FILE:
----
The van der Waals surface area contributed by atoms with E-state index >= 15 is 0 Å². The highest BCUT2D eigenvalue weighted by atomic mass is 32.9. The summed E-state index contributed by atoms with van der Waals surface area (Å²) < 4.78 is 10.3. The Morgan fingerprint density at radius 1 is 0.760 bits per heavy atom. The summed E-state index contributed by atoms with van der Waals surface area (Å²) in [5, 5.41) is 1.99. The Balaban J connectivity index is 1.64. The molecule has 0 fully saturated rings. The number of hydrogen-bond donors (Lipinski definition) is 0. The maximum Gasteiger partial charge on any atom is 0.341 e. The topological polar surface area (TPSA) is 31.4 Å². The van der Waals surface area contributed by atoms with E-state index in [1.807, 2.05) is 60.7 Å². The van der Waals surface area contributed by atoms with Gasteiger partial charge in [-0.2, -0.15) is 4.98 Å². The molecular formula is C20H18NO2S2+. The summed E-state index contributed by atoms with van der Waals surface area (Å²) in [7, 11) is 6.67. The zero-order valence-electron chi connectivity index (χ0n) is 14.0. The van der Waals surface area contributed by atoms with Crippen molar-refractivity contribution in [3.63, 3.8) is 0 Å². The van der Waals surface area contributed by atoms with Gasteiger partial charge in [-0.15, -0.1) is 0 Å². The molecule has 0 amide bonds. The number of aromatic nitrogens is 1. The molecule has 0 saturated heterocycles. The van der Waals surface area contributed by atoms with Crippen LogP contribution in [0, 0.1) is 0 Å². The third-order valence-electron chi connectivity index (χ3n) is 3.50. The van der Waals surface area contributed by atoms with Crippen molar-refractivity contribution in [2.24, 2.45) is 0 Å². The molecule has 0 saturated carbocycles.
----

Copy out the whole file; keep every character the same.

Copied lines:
The van der Waals surface area contributed by atoms with E-state index >= 15 is 0 Å². The highest BCUT2D eigenvalue weighted by atomic mass is 32.9. The summed E-state index contributed by atoms with van der Waals surface area (Å²) < 4.78 is 10.3. The Morgan fingerprint density at radius 1 is 0.760 bits per heavy atom. The summed E-state index contributed by atoms with van der Waals surface area (Å²) in [5, 5.41) is 1.99. The Balaban J connectivity index is 1.64. The molecule has 0 fully saturated rings. The number of hydrogen-bond donors (Lipinski definition) is 0. The maximum Gasteiger partial charge on any atom is 0.341 e. The topological polar surface area (TPSA) is 31.4 Å². The van der Waals surface area contributed by atoms with E-state index in [1.807, 2.05) is 60.7 Å². The van der Waals surface area contributed by atoms with Gasteiger partial charge in [-0.2, -0.15) is 4.98 Å². The molecular formula is C20H18NO2S2+. The summed E-state index contributed by atoms with van der Waals surface area (Å²) in [7, 11) is 6.67. The zero-order valence-electron chi connectivity index (χ0n) is 14.0. The van der Waals surface area contributed by atoms with Crippen molar-refractivity contribution in [3.63, 3.8) is 0 Å². The van der Waals surface area contributed by atoms with Gasteiger partial charge in [-0.15, -0.1) is 0 Å². The molecule has 0 amide bonds. The number of aromatic nitrogens is 1. The molecule has 0 saturated heterocycles. The van der Waals surface area contributed by atoms with Crippen LogP contribution in [0, 0.1) is 0 Å². The third-order valence-electron chi connectivity index (χ3n) is 3.50. The van der Waals surface area contributed by atoms with Crippen molar-refractivity contribution in [2.24, 2.45) is 0 Å². The molecule has 0 saturated carbocycles.